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Levi Strauss Company Case Study

Autor:   •  April 12, 2011  •  Case Study  •  5,888 Words (24 Pages)  •  1,725 Views

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Levi's

Overview

Levi Strauss & Co. (LS&CO.) strives to provide the world's casual workday wardrobe, inside and out. LS&CO., a top manufacturer of brand-name clothing globally, sells jeans and sportswear under the Levi's, Dockers, and Levi Strauss Signature names in more than 110 countries. It also markets men's and women's underwear and loungewear. Levi's jeans -- department store staples -- were once the uniform of American youth, but LS&CO. has been working to reconnect with the niche and expand outside the US. It has transformed its products portfolio to include wrinkle-free and stain-resistant fabrics used in making some of its Levi's and Dockers slacks. The Haas family (relatives of founder Levi Strauss) owns LS&CO.

While Levi's is marketed as an authentically American brand, about 50% of the company's net revenues come from outside the US. LS&CO. operates in mature markets in the Americas, Europe, and the Asia/Pacific region. Sales in North America, Japan, and Western Europe have suffered in recent years for several reasons, including the downturn in the global economy, demographic changes, and increased competition from trendy lower-priced apparel offerings. For growth, the company is looking to developing markets, including Brazil, China, India, and Russia.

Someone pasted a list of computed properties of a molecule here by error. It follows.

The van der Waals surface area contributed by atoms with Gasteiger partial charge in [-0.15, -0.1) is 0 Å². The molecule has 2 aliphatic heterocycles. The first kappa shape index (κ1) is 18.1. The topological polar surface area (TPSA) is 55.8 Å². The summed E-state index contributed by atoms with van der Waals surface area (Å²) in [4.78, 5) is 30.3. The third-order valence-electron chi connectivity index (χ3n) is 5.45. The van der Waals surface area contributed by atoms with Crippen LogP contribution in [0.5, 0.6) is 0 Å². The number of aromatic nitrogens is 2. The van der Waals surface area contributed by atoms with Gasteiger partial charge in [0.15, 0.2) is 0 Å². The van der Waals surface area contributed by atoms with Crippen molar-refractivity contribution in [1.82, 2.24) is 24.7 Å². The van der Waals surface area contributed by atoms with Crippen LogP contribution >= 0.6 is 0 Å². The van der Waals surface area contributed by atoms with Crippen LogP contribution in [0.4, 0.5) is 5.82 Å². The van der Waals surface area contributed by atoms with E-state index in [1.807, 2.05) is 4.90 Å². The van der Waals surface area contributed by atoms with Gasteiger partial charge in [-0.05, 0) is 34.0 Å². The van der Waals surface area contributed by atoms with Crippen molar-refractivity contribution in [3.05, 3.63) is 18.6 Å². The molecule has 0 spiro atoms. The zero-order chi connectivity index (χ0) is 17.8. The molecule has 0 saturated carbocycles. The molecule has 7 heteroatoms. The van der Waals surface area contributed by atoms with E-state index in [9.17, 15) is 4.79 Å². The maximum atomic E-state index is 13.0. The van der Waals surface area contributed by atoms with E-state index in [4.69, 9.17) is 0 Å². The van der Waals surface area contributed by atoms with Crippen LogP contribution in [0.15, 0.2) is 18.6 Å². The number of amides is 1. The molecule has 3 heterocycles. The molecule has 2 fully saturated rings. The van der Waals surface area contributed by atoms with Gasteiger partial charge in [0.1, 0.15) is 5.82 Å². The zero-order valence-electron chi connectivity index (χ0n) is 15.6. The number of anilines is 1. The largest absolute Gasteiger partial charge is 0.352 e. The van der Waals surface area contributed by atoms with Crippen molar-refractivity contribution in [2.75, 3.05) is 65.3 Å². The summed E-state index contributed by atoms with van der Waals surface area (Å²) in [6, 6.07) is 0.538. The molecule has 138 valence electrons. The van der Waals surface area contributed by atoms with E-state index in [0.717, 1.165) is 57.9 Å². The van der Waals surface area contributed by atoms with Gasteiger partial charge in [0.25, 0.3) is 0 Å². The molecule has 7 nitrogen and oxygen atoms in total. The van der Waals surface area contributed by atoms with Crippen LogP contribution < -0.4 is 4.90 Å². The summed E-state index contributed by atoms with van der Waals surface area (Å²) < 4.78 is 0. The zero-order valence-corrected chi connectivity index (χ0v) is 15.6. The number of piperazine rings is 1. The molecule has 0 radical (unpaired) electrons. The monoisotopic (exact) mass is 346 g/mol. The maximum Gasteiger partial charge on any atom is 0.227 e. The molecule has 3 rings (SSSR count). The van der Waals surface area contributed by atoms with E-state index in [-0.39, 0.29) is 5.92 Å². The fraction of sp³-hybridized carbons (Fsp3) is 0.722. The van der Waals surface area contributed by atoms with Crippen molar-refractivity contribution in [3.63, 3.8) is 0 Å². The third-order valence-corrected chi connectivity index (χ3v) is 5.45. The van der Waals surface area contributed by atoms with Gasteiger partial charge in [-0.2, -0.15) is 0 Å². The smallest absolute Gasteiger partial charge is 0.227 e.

Also, like many other apparel makers, which have traditionally relied on department and specialty stores to distribute their products, LS&CO. is developing its own retail network to increase the availability and visibility of the Levi's brand. Currently, it operates about 1,900 company-owned and franchised stores and sells apparel online. Despite declining sales, LS&CO. added more than 150 company-operated stores in fiscal 2009, primarily through acquisitions in the US and Europe. Still, increased sales from its expanding retail network have failed to make up for declines in the company's wholesale business. Overall, net revenues fell 6.5% in fiscal 2009, during which time profits also declined by about a third.

Part of the decline in sales is attributable to growing competitive pressure. Through increased spending on advertising and selling as well as its store expansion, LS&CO hopes to regain some of the market share lost to rival VF Corporation (maker of Lee and Wrangler brand jeans and apparel) and others over the past decade. It has also been squeezed by makers of pricey, premium denim (True Religion, Diesel SpA) on the high end, and purveyors of trendy, low-priced denim (Wal-Mart Stores and JCPenney) on the low end. In response, the jeans maker created the Signature by Levi Strauss brand for the mass market, but with lackluster results to date. Sales of the company's value-priced brand have been essentially flat in recent years and accounted for just 5% in 2009.

Despite the increased

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